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  Photos © Kim Hosen; suburban backyard, Woodbridge, VA; May 2015
Text by Alison O'Callaghan

Aquilegia canadensis
Buttercup family, Ranunculaceae

Columbine is an erect, branching, perennial plant native to woodland and rocky slopes in east North America. It succeeds in ordinary garden soil which must be moist but not wet, and it prefers light shade to partial sun.

Once established, it is an easy plant to maintain and is deer resistent. It will naturalize in shady rock gardens.

This beautiful plant grows up to two feet tall with lobed leaves that are grouped in threes. The flowers have five petals and hang like lanterns from a long stalk.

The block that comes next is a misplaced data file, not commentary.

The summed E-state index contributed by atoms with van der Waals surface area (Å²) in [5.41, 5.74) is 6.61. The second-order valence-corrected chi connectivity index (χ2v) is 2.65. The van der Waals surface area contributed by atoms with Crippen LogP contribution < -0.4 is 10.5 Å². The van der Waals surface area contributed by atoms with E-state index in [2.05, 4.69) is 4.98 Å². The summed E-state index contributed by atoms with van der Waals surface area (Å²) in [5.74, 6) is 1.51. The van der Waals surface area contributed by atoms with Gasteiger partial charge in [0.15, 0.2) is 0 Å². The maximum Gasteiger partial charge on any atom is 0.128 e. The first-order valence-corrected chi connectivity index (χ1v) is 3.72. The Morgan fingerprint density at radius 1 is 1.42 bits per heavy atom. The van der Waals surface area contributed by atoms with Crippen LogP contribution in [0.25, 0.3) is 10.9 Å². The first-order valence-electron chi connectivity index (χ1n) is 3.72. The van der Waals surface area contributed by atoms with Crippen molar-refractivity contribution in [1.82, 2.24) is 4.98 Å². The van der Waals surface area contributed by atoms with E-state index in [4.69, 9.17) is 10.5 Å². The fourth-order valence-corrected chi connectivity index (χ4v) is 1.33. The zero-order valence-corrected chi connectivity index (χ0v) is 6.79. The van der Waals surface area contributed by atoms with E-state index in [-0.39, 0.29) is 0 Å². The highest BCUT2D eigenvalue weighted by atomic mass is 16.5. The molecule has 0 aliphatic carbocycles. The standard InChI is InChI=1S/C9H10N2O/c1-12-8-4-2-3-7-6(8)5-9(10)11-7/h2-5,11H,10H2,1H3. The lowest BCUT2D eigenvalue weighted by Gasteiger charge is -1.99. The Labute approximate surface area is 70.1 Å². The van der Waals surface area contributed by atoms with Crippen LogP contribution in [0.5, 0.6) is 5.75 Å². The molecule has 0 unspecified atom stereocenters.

They bloom from late spring to early summer, and during this time this plant attracts a variety of pollinators such as hummingbirds, butterflies, bumble bees and hawk moths.

Columbine flowers are edible and can make an attractive addition to a mixed salad or a refreshing thirst quenching munch in the garden!

After blooming, each flower is replaced by five pod-shaped follicles which later split to release shiny, black seeds. When crushed, the seeds produce a pleasant aroma and were used by the Native Americans as a love charm.

Aquilegia Canadensis plants tend to cross-pollinate, hybridize, and self-seed freely.